capitolaAfter many years of trying different places to live, I finally decided to move to the San Francisco bay area and settle down. So of course, the fickle finger of fate had me fall in love with a Colorado Mountain man and move out to Colorado Springs. During those days, Colorado Springs had beautiful scenery, lovely woods, Air Force boys, no jobs and even worse, NO GOOD FOOD. To me, living this was dining hell. I only found one passable restaurant and it closed up four months later.

Finally I talked my fiancé into moving back to my beloved Bay area where we negotiated and decided that the coastal area near Santa Cruz (45 minutes north of Carmel) was a great place to live. No more sweaty summers, no snow to shovel, beach, mountains and GREAT FOOD. Well, not exactly great, but I could find fresh produce and fruits at my local markets. One day, when we were looking over the shoreline cliffs, my new husband, Warren, looked me in eyes (sometimes when the light is right, he looks like Sean Connery, my eternal crush), squeezed my hand and murmured, “You’re right, the food is so much better here”. A great romantic moment, and a newly-born fresh food convert.
My main market was (and still is today) the Aptos Farmers Market at Cabrillo College which for several years, was stuggling to survive. People still didn’t understand the concept of “from field to table” and the nutritional value of organic foods. However about 5 years ago, when the market moved into their final location at the college, Catherine Barr – our straight-talking Market Director, Annaliese Keller – a renaissance woman, master baker, tea blender extraordinaire, and I decided to give the market a kick-off celebration and we’ve never had to look back since. The Aptos Farmers Market at Cabrillo College has become a passion to many area shoppers with its great selection of foods, live music, and arts.
Now the market has not only a wonderful website but a brand new blog which I adore and plan meals with the wonderful recipes provided by area and visiting chefs, prize-winning cooks and savvy farmers. It’s call Edible Paradise, and every day I thank God for this bountiful land that provides to us daily, the wonders of the land. We are blessed, for living out here, not only with the great weather, fine beaches, beautiful mountains, is truly an edible paradise.
So I part with you this week with a prize-winning Harvest Festival 2006 recipe from Penelope Kenez, a fresh fig tart with almonds.
Fresh Fig Tart with Almonds
8 tablespoons unsalted butter, melted and cooled
1/2 cup sugar
1/8 teaspoon almond extract
1/8 teaspoon vanilla extract
Pinch of salt
1 1/4 cup plus 1 tablespoon unbleached all purpose flour
3 tablespoons ground unblanched almonds

1 1/2 lbs. fresh figs, washed and halved lengthwise, left unpeeled
1/2 cup heavy cream
1/2 teaspoon almond extract
1/2 teaspoon vanilla extract
2 tablespoons raw, flavorful honey (e.g., orange blossom)
1 tablespoon superfine flour (Wondra)
Butter 9 inch tart pan with removable bottom, set aside. Preheat oven to 375 degrees. Place sugar in a mixing bowl and pour in cooled melted butter and extracts and stir to blend. Add flour and salt and stir to moisten. (Don’t over mix-you want a crumbly mixture.) Pour mixture into prepared tart pan and press mixture evenly up sides and bottom of pan. Bake on middle rack of the oven until slightly puffy and barely set, about 12 to 14 minutes. Remove from oven and sprinkle ground almonds on the crust.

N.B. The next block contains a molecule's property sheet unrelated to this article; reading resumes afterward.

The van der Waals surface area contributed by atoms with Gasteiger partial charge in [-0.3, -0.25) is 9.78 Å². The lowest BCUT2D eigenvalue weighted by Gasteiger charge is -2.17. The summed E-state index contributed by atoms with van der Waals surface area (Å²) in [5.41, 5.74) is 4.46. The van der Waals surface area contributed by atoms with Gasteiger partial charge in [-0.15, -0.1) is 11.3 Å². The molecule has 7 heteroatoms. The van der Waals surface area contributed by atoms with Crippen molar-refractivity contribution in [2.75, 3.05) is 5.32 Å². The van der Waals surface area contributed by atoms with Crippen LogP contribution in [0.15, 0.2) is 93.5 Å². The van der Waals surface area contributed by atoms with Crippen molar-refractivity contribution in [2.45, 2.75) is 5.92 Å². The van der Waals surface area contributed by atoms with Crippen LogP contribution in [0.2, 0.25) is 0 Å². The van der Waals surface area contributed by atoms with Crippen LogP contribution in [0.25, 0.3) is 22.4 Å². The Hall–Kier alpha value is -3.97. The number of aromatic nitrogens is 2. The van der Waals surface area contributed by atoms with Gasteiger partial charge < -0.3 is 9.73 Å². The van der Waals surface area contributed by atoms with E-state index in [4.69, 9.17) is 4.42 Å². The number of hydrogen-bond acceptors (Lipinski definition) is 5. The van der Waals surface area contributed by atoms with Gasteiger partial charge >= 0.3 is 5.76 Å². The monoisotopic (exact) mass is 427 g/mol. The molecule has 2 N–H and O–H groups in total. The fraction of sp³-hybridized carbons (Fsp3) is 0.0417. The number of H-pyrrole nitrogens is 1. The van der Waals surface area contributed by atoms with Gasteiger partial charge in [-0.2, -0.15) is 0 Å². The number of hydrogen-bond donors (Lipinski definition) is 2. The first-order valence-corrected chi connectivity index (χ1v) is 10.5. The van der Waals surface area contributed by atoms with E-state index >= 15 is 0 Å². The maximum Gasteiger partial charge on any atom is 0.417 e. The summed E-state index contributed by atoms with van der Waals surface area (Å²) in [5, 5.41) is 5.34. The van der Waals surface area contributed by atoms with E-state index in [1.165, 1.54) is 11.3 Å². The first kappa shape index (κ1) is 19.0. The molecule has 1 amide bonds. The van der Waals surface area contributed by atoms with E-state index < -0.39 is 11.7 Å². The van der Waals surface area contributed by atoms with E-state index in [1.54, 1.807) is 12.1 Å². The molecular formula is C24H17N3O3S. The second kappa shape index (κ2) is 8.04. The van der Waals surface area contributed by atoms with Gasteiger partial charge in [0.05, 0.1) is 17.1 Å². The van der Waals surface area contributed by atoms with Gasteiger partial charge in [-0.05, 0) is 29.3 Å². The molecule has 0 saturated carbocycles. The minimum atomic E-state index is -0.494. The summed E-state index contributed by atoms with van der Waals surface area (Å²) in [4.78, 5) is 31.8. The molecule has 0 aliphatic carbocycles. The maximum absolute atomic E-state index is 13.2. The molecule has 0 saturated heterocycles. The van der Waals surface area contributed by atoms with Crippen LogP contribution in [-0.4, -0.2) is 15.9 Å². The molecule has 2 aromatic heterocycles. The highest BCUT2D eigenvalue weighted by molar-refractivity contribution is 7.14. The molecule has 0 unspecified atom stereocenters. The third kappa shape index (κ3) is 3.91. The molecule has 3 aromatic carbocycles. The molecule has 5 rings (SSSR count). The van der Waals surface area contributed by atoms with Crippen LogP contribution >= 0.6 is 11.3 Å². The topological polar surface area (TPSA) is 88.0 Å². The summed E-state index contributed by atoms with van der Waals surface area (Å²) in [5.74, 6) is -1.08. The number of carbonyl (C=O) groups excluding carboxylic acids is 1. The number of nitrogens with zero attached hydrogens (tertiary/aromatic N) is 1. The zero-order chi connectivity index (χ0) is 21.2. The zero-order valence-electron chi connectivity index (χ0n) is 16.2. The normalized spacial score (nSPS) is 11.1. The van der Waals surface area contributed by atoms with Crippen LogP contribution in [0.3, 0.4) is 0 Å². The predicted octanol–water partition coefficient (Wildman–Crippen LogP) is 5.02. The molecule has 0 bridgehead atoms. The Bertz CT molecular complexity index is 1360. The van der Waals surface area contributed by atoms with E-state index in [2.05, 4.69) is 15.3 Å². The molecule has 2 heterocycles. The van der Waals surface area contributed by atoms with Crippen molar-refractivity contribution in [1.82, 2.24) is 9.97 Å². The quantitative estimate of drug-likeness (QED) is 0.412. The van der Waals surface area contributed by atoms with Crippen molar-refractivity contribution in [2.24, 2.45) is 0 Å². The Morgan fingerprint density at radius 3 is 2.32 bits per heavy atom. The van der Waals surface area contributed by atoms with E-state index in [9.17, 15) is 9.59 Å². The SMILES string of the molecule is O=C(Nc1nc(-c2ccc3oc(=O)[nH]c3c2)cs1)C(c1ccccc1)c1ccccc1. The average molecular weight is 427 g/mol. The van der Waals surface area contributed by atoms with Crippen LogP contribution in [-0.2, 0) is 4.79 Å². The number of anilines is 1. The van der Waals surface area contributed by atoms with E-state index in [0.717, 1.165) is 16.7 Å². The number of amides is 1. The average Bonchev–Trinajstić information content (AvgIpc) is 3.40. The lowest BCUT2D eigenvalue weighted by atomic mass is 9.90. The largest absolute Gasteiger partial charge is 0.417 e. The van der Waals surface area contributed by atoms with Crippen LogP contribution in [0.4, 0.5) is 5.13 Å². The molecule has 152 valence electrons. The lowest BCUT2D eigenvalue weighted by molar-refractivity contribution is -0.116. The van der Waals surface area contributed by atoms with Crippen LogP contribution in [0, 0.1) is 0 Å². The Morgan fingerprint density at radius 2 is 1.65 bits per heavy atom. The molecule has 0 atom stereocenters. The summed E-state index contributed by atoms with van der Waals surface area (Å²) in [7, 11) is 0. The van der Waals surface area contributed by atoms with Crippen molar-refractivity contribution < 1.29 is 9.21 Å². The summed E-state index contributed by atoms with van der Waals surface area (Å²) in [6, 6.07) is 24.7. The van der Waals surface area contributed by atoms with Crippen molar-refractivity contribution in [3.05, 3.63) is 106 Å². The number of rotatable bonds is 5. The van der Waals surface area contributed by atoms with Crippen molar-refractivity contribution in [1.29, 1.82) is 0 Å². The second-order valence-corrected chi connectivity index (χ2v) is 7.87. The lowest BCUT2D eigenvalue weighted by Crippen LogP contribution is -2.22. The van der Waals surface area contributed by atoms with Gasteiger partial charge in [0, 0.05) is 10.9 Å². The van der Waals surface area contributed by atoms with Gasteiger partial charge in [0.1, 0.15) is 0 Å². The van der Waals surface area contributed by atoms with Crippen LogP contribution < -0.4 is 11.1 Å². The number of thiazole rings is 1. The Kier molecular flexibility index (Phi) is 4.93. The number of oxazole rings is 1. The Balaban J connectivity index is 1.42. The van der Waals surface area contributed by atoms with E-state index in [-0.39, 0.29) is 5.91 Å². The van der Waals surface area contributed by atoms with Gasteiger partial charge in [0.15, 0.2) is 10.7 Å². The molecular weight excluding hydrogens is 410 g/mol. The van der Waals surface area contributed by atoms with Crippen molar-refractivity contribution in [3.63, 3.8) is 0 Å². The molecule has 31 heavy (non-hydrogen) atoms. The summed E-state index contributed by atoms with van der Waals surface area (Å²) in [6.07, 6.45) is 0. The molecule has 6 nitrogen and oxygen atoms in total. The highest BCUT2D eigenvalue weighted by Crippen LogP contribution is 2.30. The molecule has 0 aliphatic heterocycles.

Arrange the fig halves in the lightly baked tart shell at a slight angle in concentric circles starting on outer edge and moving to center. In a medium bowl, combine cream, egg, extracts and honey and whisk to blend. Whisk in flour. Pour cream mixture over figs in tart pan. Place tart on a sheet pan and place on middle rack in oven. Bake at 375 degrees for about 50 minutes, or until filling is firm and pastry is golden brown.

Cool slightly on a rack.
If desired, melt 1/4 cup of apricot jam with 1 tablespoon of apricot brandy (or other fruit flavored brandy) and brush onto figs to glaze. (You will not need all of mixture). Remove from tart pan and serve.
SOURCE: First Place Winner, Adult Division, Penelope Kenez, Harvest Festival 2006

lemoncello1Have you ever have everything coming together as a perfect moment? A crystallized memory or a snapshot in time that captures the essence of total happiness?  Sometimes the moment occurs during a wonderful meal with friends and family, sometimes on a trip or sometimes you just sit down and appreciate life and your surroundings.

This week I went back to Princeton, NJ for my 40th high school reunion.  I couldn’t ask for a more perfect visit.  The weather ranged from monsoon-like rains to hot and humid days, the food was average at best, and the cities of Philadelphia and New York were crowded, dirty and noisy.  Yet it was a perfect stay since I was able to reconnect with old school friends and my love for Princeton.

When I was a child my first glimpse of Princeton was in the month of January.  It was early evening, and the streets were slick and shiny from the snow run-off.  The world was black and white with twinkling street lights that gave off the romance of gaslight.  This time when I returned, the streets had been newly washed from the rain, night was falling, and the street lamps still held their magic, highlighting the beauty of the town.  Once again, I was home.

It was a weekend of bike rides thru the majestic chestnut trees that lined the old streets and the institutions, of meeting with old friends and new partners, and of seeing the fresh and hopeful faces entering the university and parting with their parents.  Overnight stays with girlfriends, breakfast with old friends and tears with close friends.